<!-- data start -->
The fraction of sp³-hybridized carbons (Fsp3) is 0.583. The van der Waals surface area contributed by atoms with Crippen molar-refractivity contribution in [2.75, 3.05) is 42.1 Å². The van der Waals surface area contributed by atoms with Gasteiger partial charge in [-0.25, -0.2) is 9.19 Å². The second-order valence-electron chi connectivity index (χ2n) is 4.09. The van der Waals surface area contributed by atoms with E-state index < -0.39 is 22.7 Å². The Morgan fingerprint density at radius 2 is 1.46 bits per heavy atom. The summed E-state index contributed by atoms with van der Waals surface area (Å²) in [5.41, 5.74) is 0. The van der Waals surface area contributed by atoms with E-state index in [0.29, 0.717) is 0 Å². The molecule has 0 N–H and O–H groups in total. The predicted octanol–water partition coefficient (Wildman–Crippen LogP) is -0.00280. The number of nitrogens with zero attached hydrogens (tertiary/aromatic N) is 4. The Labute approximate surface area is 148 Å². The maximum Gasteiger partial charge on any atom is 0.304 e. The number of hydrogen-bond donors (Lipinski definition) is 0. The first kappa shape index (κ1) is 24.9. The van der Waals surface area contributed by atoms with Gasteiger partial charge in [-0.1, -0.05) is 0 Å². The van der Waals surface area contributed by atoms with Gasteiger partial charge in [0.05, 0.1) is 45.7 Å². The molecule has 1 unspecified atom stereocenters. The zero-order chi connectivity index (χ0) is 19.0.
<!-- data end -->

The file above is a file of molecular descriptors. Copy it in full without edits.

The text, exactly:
The fraction of sp³-hybridized carbons (Fsp3) is 0.583. The van der Waals surface area contributed by atoms with Crippen molar-refractivity contribution in [2.75, 3.05) is 42.1 Å². The van der Waals surface area contributed by atoms with Gasteiger partial charge in [-0.25, -0.2) is 9.19 Å². The second-order valence-electron chi connectivity index (χ2n) is 4.09. The van der Waals surface area contributed by atoms with E-state index < -0.39 is 22.7 Å². The Morgan fingerprint density at radius 2 is 1.46 bits per heavy atom. The summed E-state index contributed by atoms with van der Waals surface area (Å²) in [5.41, 5.74) is 0. The van der Waals surface area contributed by atoms with E-state index in [0.29, 0.717) is 0 Å². The molecule has 0 N–H and O–H groups in total. The predicted octanol–water partition coefficient (Wildman–Crippen LogP) is -0.00280. The number of nitrogens with zero attached hydrogens (tertiary/aromatic N) is 4. The Labute approximate surface area is 148 Å². The maximum Gasteiger partial charge on any atom is 0.304 e. The number of hydrogen-bond donors (Lipinski definition) is 0. The first kappa shape index (κ1) is 24.9. The van der Waals surface area contributed by atoms with Gasteiger partial charge in [-0.1, -0.05) is 0 Å². The van der Waals surface area contributed by atoms with Gasteiger partial charge in [0.05, 0.1) is 45.7 Å². The molecule has 1 unspecified atom stereocenters. The zero-order chi connectivity index (χ0) is 19.0.